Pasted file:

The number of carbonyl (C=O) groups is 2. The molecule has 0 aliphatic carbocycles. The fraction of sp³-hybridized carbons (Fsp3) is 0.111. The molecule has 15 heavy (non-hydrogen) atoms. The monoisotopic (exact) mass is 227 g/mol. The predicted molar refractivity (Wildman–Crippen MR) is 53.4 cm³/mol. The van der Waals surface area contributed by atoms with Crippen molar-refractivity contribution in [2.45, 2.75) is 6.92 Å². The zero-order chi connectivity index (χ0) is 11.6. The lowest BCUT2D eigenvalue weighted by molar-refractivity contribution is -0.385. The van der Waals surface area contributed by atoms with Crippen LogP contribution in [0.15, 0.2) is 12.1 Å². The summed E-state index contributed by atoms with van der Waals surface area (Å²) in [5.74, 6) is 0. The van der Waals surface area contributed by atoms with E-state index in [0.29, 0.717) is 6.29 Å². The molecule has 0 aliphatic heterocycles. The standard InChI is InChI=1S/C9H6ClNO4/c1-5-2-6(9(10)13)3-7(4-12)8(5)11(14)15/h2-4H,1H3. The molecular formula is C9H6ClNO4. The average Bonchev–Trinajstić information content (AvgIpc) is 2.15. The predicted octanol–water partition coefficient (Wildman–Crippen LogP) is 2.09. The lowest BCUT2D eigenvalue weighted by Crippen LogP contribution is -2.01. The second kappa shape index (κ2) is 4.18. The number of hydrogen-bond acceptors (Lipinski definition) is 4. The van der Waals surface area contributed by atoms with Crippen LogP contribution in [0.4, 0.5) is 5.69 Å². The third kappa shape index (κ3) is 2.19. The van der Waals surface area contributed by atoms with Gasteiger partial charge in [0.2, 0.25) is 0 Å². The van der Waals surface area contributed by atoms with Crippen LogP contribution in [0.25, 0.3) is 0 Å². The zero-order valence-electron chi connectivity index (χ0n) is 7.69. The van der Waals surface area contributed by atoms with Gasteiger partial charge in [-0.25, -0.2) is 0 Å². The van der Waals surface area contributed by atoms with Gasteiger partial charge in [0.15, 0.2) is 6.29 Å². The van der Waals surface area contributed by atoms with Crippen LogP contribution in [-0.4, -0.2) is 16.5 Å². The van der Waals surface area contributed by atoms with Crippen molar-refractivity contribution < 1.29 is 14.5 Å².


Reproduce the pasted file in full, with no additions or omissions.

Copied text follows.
The number of carbonyl (C=O) groups is 2. The molecule has 0 aliphatic carbocycles. The fraction of sp³-hybridized carbons (Fsp3) is 0.111. The molecule has 15 heavy (non-hydrogen) atoms. The monoisotopic (exact) mass is 227 g/mol. The predicted molar refractivity (Wildman–Crippen MR) is 53.4 cm³/mol. The van der Waals surface area contributed by atoms with Crippen molar-refractivity contribution in [2.45, 2.75) is 6.92 Å². The zero-order chi connectivity index (χ0) is 11.6. The lowest BCUT2D eigenvalue weighted by molar-refractivity contribution is -0.385. The van der Waals surface area contributed by atoms with Crippen LogP contribution in [0.15, 0.2) is 12.1 Å². The summed E-state index contributed by atoms with van der Waals surface area (Å²) in [5.74, 6) is 0. The van der Waals surface area contributed by atoms with E-state index in [0.29, 0.717) is 6.29 Å². The molecule has 0 aliphatic heterocycles. The standard InChI is InChI=1S/C9H6ClNO4/c1-5-2-6(9(10)13)3-7(4-12)8(5)11(14)15/h2-4H,1H3. The molecular formula is C9H6ClNO4. The average Bonchev–Trinajstić information content (AvgIpc) is 2.15. The predicted octanol–water partition coefficient (Wildman–Crippen LogP) is 2.09. The lowest BCUT2D eigenvalue weighted by Crippen LogP contribution is -2.01. The second kappa shape index (κ2) is 4.18. The number of hydrogen-bond acceptors (Lipinski definition) is 4. The van der Waals surface area contributed by atoms with Crippen LogP contribution in [0.4, 0.5) is 5.69 Å². The third kappa shape index (κ3) is 2.19. The van der Waals surface area contributed by atoms with Gasteiger partial charge in [0.2, 0.25) is 0 Å². The van der Waals surface area contributed by atoms with Crippen LogP contribution in [0.25, 0.3) is 0 Å². The zero-order valence-electron chi connectivity index (χ0n) is 7.69. The van der Waals surface area contributed by atoms with Gasteiger partial charge in [-0.25, -0.2) is 0 Å². The van der Waals surface area contributed by atoms with Gasteiger partial charge in [0.15, 0.2) is 6.29 Å². The van der Waals surface area contributed by atoms with Crippen LogP contribution in [-0.4, -0.2) is 16.5 Å². The van der Waals surface area contributed by atoms with Crippen molar-refractivity contribution < 1.29 is 14.5 Å².